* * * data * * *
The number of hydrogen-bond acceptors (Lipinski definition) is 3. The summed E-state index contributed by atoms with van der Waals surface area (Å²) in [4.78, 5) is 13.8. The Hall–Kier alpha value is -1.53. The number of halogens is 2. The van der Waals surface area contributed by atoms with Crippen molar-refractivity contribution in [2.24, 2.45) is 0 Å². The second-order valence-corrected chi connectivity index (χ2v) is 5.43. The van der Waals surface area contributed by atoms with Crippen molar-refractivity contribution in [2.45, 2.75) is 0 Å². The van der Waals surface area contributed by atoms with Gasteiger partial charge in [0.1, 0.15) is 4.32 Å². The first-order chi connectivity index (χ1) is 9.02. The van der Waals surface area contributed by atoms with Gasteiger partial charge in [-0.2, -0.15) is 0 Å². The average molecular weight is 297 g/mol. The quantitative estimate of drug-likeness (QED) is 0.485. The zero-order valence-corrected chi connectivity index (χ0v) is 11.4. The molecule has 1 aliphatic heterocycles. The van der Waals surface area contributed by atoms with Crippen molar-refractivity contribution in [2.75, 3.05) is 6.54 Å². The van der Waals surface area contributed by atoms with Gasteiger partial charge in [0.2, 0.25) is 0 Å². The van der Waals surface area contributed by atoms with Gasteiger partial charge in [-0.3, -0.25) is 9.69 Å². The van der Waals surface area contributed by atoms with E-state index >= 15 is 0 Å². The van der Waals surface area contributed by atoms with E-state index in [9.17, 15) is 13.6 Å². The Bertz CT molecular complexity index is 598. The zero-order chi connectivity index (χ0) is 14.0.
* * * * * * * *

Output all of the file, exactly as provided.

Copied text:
The number of hydrogen-bond acceptors (Lipinski definition) is 3. The summed E-state index contributed by atoms with van der Waals surface area (Å²) in [4.78, 5) is 13.8. The Hall–Kier alpha value is -1.53. The number of halogens is 2. The van der Waals surface area contributed by atoms with Crippen molar-refractivity contribution in [2.24, 2.45) is 0 Å². The second-order valence-corrected chi connectivity index (χ2v) is 5.43. The van der Waals surface area contributed by atoms with Crippen molar-refractivity contribution in [2.45, 2.75) is 0 Å². The van der Waals surface area contributed by atoms with Gasteiger partial charge in [0.1, 0.15) is 4.32 Å². The first-order chi connectivity index (χ1) is 9.02. The van der Waals surface area contributed by atoms with Gasteiger partial charge in [-0.2, -0.15) is 0 Å². The average molecular weight is 297 g/mol. The quantitative estimate of drug-likeness (QED) is 0.485. The zero-order valence-corrected chi connectivity index (χ0v) is 11.4. The molecule has 1 aliphatic heterocycles. The van der Waals surface area contributed by atoms with Crippen molar-refractivity contribution in [2.75, 3.05) is 6.54 Å². The van der Waals surface area contributed by atoms with Gasteiger partial charge in [0.2, 0.25) is 0 Å². The van der Waals surface area contributed by atoms with Gasteiger partial charge in [-0.3, -0.25) is 9.69 Å². The van der Waals surface area contributed by atoms with E-state index >= 15 is 0 Å². The van der Waals surface area contributed by atoms with E-state index in [9.17, 15) is 13.6 Å². The Bertz CT molecular complexity index is 598. The zero-order chi connectivity index (χ0) is 14.0.